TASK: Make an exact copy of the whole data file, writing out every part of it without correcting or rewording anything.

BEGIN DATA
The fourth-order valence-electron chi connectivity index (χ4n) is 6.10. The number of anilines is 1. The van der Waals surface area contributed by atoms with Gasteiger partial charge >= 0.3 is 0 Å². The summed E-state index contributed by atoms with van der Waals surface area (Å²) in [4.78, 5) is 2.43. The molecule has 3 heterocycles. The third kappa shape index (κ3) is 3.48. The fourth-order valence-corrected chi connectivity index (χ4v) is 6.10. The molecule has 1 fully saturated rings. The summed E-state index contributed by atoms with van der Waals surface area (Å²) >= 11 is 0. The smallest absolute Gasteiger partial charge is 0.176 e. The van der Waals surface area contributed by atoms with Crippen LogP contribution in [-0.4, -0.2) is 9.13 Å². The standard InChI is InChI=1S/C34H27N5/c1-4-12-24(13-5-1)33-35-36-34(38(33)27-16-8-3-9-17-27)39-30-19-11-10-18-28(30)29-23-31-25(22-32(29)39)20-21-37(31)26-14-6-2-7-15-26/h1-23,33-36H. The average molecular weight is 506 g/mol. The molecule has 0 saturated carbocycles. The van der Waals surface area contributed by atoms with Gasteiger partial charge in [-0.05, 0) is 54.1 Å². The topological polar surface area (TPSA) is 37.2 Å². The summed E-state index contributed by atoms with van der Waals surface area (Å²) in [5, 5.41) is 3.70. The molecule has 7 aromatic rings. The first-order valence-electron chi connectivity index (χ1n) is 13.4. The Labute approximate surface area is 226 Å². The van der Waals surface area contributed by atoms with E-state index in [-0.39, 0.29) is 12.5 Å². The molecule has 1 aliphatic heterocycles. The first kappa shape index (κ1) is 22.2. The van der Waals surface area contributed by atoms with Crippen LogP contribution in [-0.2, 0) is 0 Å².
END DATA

The fourth-order valence-electron chi connectivity index (χ4n) is 6.10. The number of anilines is 1. The van der Waals surface area contributed by atoms with Gasteiger partial charge >= 0.3 is 0 Å². The summed E-state index contributed by atoms with van der Waals surface area (Å²) in [4.78, 5) is 2.43. The molecule has 3 heterocycles. The third kappa shape index (κ3) is 3.48. The fourth-order valence-corrected chi connectivity index (χ4v) is 6.10. The molecule has 1 fully saturated rings. The summed E-state index contributed by atoms with van der Waals surface area (Å²) >= 11 is 0. The smallest absolute Gasteiger partial charge is 0.176 e. The van der Waals surface area contributed by atoms with Crippen LogP contribution in [-0.4, -0.2) is 9.13 Å². The standard InChI is InChI=1S/C34H27N5/c1-4-12-24(13-5-1)33-35-36-34(38(33)27-16-8-3-9-17-27)39-30-19-11-10-18-28(30)29-23-31-25(22-32(29)39)20-21-37(31)26-14-6-2-7-15-26/h1-23,33-36H. The average molecular weight is 506 g/mol. The molecule has 0 saturated carbocycles. The van der Waals surface area contributed by atoms with Gasteiger partial charge in [-0.05, 0) is 54.1 Å². The topological polar surface area (TPSA) is 37.2 Å². The summed E-state index contributed by atoms with van der Waals surface area (Å²) in [5, 5.41) is 3.70. The molecule has 7 aromatic rings. The first-order valence-electron chi connectivity index (χ1n) is 13.4. The Labute approximate surface area is 226 Å². The van der Waals surface area contributed by atoms with E-state index in [-0.39, 0.29) is 12.5 Å². The molecule has 1 aliphatic heterocycles. The first kappa shape index (κ1) is 22.2. The van der Waals surface area contributed by atoms with Crippen LogP contribution in [-0.2, 0) is 0 Å².